- Manual for the helicopter mom
April 20, 2013
What to do when the kids have grown and flown the nest. . . and then flown back?
- Marrying the 3-letter acronym
April 6, 2013
Girls at IIT are not exactly spouse hunting on campus though a skewed sex ratio would make this very easy for them.
- Princeton charming
April 6, 2013
A letter advising Princeton's female grads to find a husband on campus has been dubbed regressive.
- In This Section
- Entire Website
From the Times Of India
- MOST POPULAR
Want to be a parent? Get a licence
No qualifying test, no reservation quotas, no cut-off marks, no previous experience required. A very crucial job is being left to rank, unqualified amateurs.
WANTED: An educationist-cum-psychologistcum-paramedic-cum-sports trainer for 24x7 job, 365 days of the year. No pay, no holidays, retirement benefits uncertain". Would you apply for a job of that description? Would you want to, or feel that you were qualified for it?
And the job of course is that of being a parent, a mother, or a father, or sometimes both rolled into one. It's arguably one of the most difficult jobs in the world, calling for a high degree of professionalism in many diverse disciplines, from child psychology to medicare, soccer coaching to homework supervision. And yet all those holding down this job - which is crucial not just to the present but to the future of our world - are rank, unqualified amateurs, no matter how wellmeaning and well-intentioned they may be.
The old licence raj initiated by Indira Gandhi - where you had to get some 500-odd licences, literally, before you could start your own business or industry - might have died a natural death. But another form of licence raj is prevalent in the 21st century India. For instance, you can't, legally, drive a car or other motorised vehicle on a public thoroughfare without first demonstrating to the satisfaction of a stateappointed official that you are sufficiently well versed in the rules of the road, traffic signage, etc, and have the requisite physical coordination, to be given a driving licence. Indeed, in order to do or be almost anything you have to have the relevant 'licence' or official certificate of qualification. For example, in order to be a graduate you have to have a college degree. To be a doctor, dentist, lawyer, accountant, architect, engineer, soldier, sailor, cop, stenographer, IPL cheerleader you have to show that you have undergone the requisite training and are qualified to do the job.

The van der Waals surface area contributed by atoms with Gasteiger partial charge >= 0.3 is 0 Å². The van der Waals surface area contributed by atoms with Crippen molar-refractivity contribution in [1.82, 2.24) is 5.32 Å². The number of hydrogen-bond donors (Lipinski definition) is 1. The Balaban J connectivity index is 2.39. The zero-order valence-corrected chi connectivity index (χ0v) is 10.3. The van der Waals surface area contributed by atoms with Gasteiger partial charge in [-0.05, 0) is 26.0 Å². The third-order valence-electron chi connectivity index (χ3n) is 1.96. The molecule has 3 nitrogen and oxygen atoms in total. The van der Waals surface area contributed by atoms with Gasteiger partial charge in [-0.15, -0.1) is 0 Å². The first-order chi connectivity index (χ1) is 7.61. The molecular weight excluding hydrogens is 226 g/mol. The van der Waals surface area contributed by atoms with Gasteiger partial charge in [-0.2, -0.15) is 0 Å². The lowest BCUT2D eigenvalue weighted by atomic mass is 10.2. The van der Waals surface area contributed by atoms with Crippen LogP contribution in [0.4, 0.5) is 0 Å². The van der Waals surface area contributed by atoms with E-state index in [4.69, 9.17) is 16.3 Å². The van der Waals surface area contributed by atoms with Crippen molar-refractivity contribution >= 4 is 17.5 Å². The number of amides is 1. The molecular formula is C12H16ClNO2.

Not so for parenting. In India (not taking into account the widely prevalent incidence of child marriage) anyone over the legal age of marriage (21 for men and 18 for women) can enter into matrimony and in due course become an officially sanctioned parent. No qualifying test, no reservation quotas, no cut-off marks, no previous experience required. Like Nike, just do it.
An admirable get-up-and-go attitude. Except that having a child, and bringing it up - right from diaper changing and potty training, via measles, mumps and chickenpox, through board exams, college admission and careerhunting - for at least 20 years till it can fend for itself is a different proposition, requiring a different level of commitment from acquiring a swanky set of footwear.
What parental training do parents have? None. A few might have read Dr Spock (himself at least 30 years out of date). A few more might go by the (arbitrary) guidelines their parents had laid down for them when they were kids. But for the most part it's flying by the seat of one's pants, on a wing and a prayer.
All this holds true only for biological parents. If you want to adopt a child it's an entirely different matter. In the case of adoption, would-be parents are subjected to exhaustive scrutiny to make sure that economically, socially and emotionally they are fit for parenthood. In short, they have to get themselves 'licensed' to be parents.
If this is so - and so it should be - for adoptive parents why should the criteria be different for natural, or biological, parents?
Perhaps it's more than high time we devised a PTP - a Parent Training Programme - that all would-be mums and dads would have to undergo before they were licensed to bring a child into the world. A grotesque thought, even more repugnant than it is ridiculous? A gross invasion of privacy and personal freedom? Maybe. But maybe it's precisely because we find the idea so immediately outrageous that we need seriously to consider it.
In an increasingly overpopulated, resourcecompetitive world, parenting is no longer a matter of doing what comes naturally. It's a specialisation that demands special skills. It is - or ought to be - no longer a hit-or-miss hobby for amateurs; it is - or ought to be - a job for professionals. You wouldn't go to an unqualified doctor or lawyer, or get into a car driven by someone without a licence. So why would you let your child have a parent who wasn't an MPA - Master of Parental Administration?
Register for Full Access to the Crest Edition
Don't have a Facebook Account? Sign up for Times Crest here.
Subscribe to The Times of India Crest Edition and stay connected with our unequalled network of correspondents, analysts, writers and editors to figure the changes bubbling below the surface of society.